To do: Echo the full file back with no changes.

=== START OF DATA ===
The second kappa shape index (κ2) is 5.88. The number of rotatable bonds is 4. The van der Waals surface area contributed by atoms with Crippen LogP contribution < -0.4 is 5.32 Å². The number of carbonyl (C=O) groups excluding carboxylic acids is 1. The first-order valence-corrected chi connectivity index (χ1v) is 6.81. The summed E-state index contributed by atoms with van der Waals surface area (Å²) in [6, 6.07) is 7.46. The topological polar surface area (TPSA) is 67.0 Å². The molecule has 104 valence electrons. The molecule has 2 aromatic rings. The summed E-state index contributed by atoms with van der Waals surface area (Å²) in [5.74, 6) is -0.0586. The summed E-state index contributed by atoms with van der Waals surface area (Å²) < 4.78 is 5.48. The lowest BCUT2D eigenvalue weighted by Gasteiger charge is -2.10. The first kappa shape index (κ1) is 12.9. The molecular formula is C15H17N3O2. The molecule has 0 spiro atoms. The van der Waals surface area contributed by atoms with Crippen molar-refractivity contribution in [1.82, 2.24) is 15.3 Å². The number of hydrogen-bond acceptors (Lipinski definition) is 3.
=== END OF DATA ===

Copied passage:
The second kappa shape index (κ2) is 5.88. The number of rotatable bonds is 4. The van der Waals surface area contributed by atoms with Crippen LogP contribution < -0.4 is 5.32 Å². The number of carbonyl (C=O) groups excluding carboxylic acids is 1. The first-order valence-corrected chi connectivity index (χ1v) is 6.81. The summed E-state index contributed by atoms with van der Waals surface area (Å²) in [6, 6.07) is 7.46. The topological polar surface area (TPSA) is 67.0 Å². The molecule has 104 valence electrons. The molecule has 2 aromatic rings. The summed E-state index contributed by atoms with van der Waals surface area (Å²) in [5.74, 6) is -0.0586. The summed E-state index contributed by atoms with van der Waals surface area (Å²) < 4.78 is 5.48. The lowest BCUT2D eigenvalue weighted by Gasteiger charge is -2.10. The first kappa shape index (κ1) is 12.9. The molecular formula is C15H17N3O2. The molecule has 0 spiro atoms. The van der Waals surface area contributed by atoms with Crippen molar-refractivity contribution in [1.82, 2.24) is 15.3 Å². The number of hydrogen-bond acceptors (Lipinski definition) is 3.